Supplementing Your Multivitamin: Prenatal Meal Ideas


Perhaps you never really thought about the levels of vitamins and minerals in your system, whether or not some were more deficient than others. Maybe you dabbled in supplements because someone said you were likely low in iron or vitamin D. Then suddenly you find yourself pregnant and these deficiencies feel like they carry higher stakes. You’re taking a daily Prenatal multivitamin, but your care provider says it’s still not enough. Luckily, plenty of foods naturally contain the vitamins and minerals found in Prenatal supplements.

Below is a list of foods that contain some of the most common vitamins found in prenatals, followed by a few meal ideas that will make this all seem less daunting (Think: tacos.)

It is also important to keep in mind that not every food holds the same amount of each nutrient and every body will absorb these nutrients differently, but by incorporating these items into your daily diet, you can feel more in control of your pregnancy and the changing needs of your body as it prepares for childbirth.

**DISCLAIMER: These lists are not to be used as a substitute for your prenatal vitamins, but rather a means of further supplementation through diet.


Folate is a naturally occurring B Vitamin found in food such as legumes, nuts, seeds, leafy greens, and some juices. When added to supplements, it becomes Folic Acid. It has been shown that increasing your intake of folate and folic acid during pregnancy helps in developing the babies nervous system and may prevent preterm birth and neural tube defects such a spina bifida.


As your body works to produce enough red blood cells to supply both you and your baby, the need for iron increases. Because the body cannot make iron on its own, we have to consciously ingest enough to keep our supply balanced. While animal products contain some of the highest level of iron, it is also possible for those with a plant-based diet to maintain their iron supply with foods such as tomato juice, beans, and spinach. It has also been shown that using cast iron cookware can raise the levels of iron in your food.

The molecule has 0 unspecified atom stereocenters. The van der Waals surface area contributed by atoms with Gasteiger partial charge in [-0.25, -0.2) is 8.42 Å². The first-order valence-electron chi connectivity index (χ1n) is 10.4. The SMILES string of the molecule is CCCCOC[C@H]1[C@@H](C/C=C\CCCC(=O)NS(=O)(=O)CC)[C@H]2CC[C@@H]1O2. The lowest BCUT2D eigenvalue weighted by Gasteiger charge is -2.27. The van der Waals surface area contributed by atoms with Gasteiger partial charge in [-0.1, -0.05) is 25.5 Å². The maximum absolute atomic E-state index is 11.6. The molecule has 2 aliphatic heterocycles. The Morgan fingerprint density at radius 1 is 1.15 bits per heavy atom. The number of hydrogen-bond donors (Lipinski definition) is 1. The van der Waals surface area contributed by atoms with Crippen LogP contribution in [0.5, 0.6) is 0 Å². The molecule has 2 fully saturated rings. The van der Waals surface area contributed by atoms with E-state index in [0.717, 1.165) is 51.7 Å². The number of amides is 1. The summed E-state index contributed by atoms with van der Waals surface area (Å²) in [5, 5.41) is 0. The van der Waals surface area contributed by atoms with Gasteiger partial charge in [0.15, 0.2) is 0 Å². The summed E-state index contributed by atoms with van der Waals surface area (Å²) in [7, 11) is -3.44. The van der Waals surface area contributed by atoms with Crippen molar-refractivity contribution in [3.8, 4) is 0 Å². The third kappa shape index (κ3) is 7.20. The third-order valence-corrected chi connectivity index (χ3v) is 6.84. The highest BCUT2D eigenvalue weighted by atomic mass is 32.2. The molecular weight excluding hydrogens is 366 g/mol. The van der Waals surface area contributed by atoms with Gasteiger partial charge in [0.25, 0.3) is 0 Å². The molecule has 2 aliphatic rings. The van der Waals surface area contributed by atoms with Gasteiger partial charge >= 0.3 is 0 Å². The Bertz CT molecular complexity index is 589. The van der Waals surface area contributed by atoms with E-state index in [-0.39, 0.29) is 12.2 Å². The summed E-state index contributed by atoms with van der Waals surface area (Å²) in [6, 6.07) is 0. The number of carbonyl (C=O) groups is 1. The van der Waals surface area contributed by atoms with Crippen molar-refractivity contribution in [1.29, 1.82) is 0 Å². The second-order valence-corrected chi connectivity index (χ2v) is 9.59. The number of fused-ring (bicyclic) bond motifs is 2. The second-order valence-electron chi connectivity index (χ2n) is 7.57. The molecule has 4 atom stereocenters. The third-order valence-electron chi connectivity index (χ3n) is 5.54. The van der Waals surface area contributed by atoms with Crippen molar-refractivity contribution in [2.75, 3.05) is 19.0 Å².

Calcium is essential as the baby develops its skeletal system and strengthens its heart. If there is an insufficient amount of food-sourced calcium, the baby will take what it needs from the pregnant person’s bones. Luckily, during pregnancy, the body has the ability to more easily absorb calcium. Calcium is not only found in dairy, but many leafy greens also contain a good supply.

Vitamin C

Recent studies have shown that Vitamin C has more or less a neutral effect on fetal development, meaning it neither helps nor harms the baby. However, Vitamin C allows the body to more easily absorb iron, which is very important for fetal development. While it may not be necessary to take a separate Vitamin C supplement, being aware of your daily intake will help to ensure your body is sufficiently storing the iron it needs. Citrus fruits are a great way to take in Vitamin C as well as dark leafy greens like kale and certain herbs such as thyme.


Vitamin D is important for the absorption of Calcium, but unfortunately, there are very few food sources that naturally contain Vitamin D and even fewer that are safe for pregnancy. Your best bet for natural Vitamin D intake is to spend at least 15 minutes in direct sunlight (Of course, this isn’t always consistent).

Tomato Soup and A Tuna Melt


1 stick of butter

2 tbl olive oil

1 large onion, sliced

2 tsp fresh thyme

4-5 basil leaves, roughly chopped

1 28oz can crushed tomatoes

3 tbl tomato paste

4 cups broth